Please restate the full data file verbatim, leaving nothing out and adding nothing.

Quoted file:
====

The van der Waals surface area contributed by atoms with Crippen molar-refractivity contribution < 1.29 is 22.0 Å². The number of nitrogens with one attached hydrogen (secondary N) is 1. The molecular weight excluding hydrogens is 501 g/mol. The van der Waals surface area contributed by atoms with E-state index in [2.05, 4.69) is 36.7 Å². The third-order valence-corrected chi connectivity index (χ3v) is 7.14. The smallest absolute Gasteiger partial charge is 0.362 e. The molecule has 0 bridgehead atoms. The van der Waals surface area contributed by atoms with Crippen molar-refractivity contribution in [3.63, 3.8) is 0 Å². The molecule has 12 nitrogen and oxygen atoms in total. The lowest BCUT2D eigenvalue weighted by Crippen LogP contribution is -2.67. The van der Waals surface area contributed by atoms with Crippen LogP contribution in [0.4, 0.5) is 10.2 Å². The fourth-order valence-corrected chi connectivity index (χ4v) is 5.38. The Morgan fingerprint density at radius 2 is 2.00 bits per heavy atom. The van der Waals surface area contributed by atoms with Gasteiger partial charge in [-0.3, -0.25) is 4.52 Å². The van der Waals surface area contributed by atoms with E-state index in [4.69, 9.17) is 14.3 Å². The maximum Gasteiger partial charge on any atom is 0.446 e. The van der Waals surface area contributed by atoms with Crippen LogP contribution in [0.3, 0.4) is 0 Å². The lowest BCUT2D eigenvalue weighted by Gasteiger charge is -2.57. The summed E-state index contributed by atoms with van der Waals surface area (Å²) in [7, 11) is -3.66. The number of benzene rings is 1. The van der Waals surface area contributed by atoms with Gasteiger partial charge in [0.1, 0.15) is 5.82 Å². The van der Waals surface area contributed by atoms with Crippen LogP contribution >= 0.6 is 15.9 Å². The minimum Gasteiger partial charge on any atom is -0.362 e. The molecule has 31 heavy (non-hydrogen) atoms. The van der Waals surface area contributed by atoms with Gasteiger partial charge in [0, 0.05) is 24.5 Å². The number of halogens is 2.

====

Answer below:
The van der Waals surface area contributed by atoms with Crippen molar-refractivity contribution < 1.29 is 22.0 Å². The number of nitrogens with one attached hydrogen (secondary N) is 1. The molecular weight excluding hydrogens is 501 g/mol. The van der Waals surface area contributed by atoms with E-state index in [2.05, 4.69) is 36.7 Å². The third-order valence-corrected chi connectivity index (χ3v) is 7.14. The smallest absolute Gasteiger partial charge is 0.362 e. The molecule has 0 bridgehead atoms. The van der Waals surface area contributed by atoms with Crippen molar-refractivity contribution in [3.63, 3.8) is 0 Å². The molecule has 12 nitrogen and oxygen atoms in total. The lowest BCUT2D eigenvalue weighted by Crippen LogP contribution is -2.67. The van der Waals surface area contributed by atoms with Crippen LogP contribution in [0.4, 0.5) is 10.2 Å². The fourth-order valence-corrected chi connectivity index (χ4v) is 5.38. The Morgan fingerprint density at radius 2 is 2.00 bits per heavy atom. The van der Waals surface area contributed by atoms with Gasteiger partial charge in [-0.3, -0.25) is 4.52 Å². The van der Waals surface area contributed by atoms with E-state index in [4.69, 9.17) is 14.3 Å². The maximum Gasteiger partial charge on any atom is 0.446 e. The van der Waals surface area contributed by atoms with Crippen LogP contribution in [0.3, 0.4) is 0 Å². The lowest BCUT2D eigenvalue weighted by Gasteiger charge is -2.57. The summed E-state index contributed by atoms with van der Waals surface area (Å²) in [7, 11) is -3.66. The number of benzene rings is 1. The van der Waals surface area contributed by atoms with Gasteiger partial charge in [0.1, 0.15) is 5.82 Å². The van der Waals surface area contributed by atoms with Crippen LogP contribution >= 0.6 is 15.9 Å². The minimum Gasteiger partial charge on any atom is -0.362 e. The molecule has 31 heavy (non-hydrogen) atoms. The van der Waals surface area contributed by atoms with Gasteiger partial charge in [0, 0.05) is 24.5 Å². The number of halogens is 2.